Opioid receptor imaging with positron emission tomography and [(18)F]cyclofoxy in long-term, methadone-treated former heroin addicts.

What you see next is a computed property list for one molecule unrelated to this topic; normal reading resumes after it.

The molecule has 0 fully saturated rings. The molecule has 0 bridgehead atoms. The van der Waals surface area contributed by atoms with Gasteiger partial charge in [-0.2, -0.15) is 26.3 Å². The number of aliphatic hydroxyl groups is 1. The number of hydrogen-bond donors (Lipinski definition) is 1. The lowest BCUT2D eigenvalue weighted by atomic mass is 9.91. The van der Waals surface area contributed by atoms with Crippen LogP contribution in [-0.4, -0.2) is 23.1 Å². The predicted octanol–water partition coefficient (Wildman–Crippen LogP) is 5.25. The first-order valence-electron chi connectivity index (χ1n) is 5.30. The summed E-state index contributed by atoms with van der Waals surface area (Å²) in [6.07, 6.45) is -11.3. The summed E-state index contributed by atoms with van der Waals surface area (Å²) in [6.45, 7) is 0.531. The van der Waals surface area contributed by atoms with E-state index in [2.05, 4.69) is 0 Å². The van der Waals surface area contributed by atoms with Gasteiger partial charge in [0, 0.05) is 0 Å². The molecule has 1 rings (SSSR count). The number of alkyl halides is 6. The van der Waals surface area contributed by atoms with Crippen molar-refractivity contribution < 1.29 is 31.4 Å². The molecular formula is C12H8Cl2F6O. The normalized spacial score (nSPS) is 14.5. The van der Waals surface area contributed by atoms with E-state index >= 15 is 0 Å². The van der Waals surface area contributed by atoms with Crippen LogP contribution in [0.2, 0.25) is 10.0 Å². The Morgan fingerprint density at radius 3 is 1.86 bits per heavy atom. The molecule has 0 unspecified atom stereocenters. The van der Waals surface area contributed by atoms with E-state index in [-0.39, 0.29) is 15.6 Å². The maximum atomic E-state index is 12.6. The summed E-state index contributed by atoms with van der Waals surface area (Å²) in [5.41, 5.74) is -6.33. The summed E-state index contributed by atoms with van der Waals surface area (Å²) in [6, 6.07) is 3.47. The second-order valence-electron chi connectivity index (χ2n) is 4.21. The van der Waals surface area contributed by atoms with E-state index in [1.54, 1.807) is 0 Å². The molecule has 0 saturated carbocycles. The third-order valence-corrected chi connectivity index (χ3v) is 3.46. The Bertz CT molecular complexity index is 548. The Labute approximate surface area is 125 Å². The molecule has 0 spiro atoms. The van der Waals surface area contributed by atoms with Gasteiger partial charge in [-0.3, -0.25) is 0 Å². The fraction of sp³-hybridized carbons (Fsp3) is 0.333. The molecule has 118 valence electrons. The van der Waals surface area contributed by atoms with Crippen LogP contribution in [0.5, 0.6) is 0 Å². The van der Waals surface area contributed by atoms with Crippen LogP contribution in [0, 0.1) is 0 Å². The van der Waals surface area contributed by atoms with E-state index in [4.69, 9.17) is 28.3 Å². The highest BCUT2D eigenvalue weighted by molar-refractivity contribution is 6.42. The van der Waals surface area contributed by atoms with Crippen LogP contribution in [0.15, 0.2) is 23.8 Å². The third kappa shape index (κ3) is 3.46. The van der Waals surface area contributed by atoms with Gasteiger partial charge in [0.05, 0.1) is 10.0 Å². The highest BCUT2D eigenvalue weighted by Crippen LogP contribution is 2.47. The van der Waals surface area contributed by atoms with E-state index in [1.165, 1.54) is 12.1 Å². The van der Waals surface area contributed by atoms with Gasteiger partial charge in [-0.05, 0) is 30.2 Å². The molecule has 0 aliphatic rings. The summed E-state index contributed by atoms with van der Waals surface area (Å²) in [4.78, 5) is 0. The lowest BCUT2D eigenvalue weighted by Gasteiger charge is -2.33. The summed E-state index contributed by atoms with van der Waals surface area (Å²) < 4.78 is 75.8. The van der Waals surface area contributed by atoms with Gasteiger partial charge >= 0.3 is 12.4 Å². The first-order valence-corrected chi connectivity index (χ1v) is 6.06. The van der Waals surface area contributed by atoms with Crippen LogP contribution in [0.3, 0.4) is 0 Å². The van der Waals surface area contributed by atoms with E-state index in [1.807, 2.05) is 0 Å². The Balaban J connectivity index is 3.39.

ABSTRACT Stabilized methadone-maintained former heroin addicts (MTPs) treated with effective doses of methadone have markedly reduced drug craving; reduction or elimination of heroin use; normalized stress-responsive hypothalamic-pituitary-adrenal, reproductive, and gastrointestinal function; and marked improvement in immune function and normal responses to pain, all of which are physiological indices modulated in part by endogenous and exogenous opioids directed at the mu and, in some cases, the kappa-opioid systems. This study was performed to explore opioid receptor binding in MTPs. Fourteen normal, healthy volunteers and 14 long-term MTPs in treatment for 2 to 27 years and receiving 30 to 90 mg/day of methadone were studied with positron emission tomography using tracer amounts of [(18)F]cyclofoxy, an opioid antagonist that labels mu and kappa opioid receptors. Imaging was performed in the morning, 22 h after the last dose of methadone in patients, and concurrent plasma levels of methadone were determined. Five brain regions of specific interest for addiction and pain research (thalamus, amygdala, caudate, anterior cingulate cortex, and putamen) were among the six regions of highest [(18)F]cyclofoxy binding. Specific binding of [(18)F]cyclofoxy was lower by 19 to 32% in these regions in MTPs compared with those in normal volunteers. The degree to which specific binding was lower in caudate and putamen correlated with methadone plasma levels (P <.01 and P <.05, respectively), suggesting that these lower levels of binding may be related to receptor occupancy with methadone and that significant numbers of opioid receptors may be available to function in their normal physiological roles.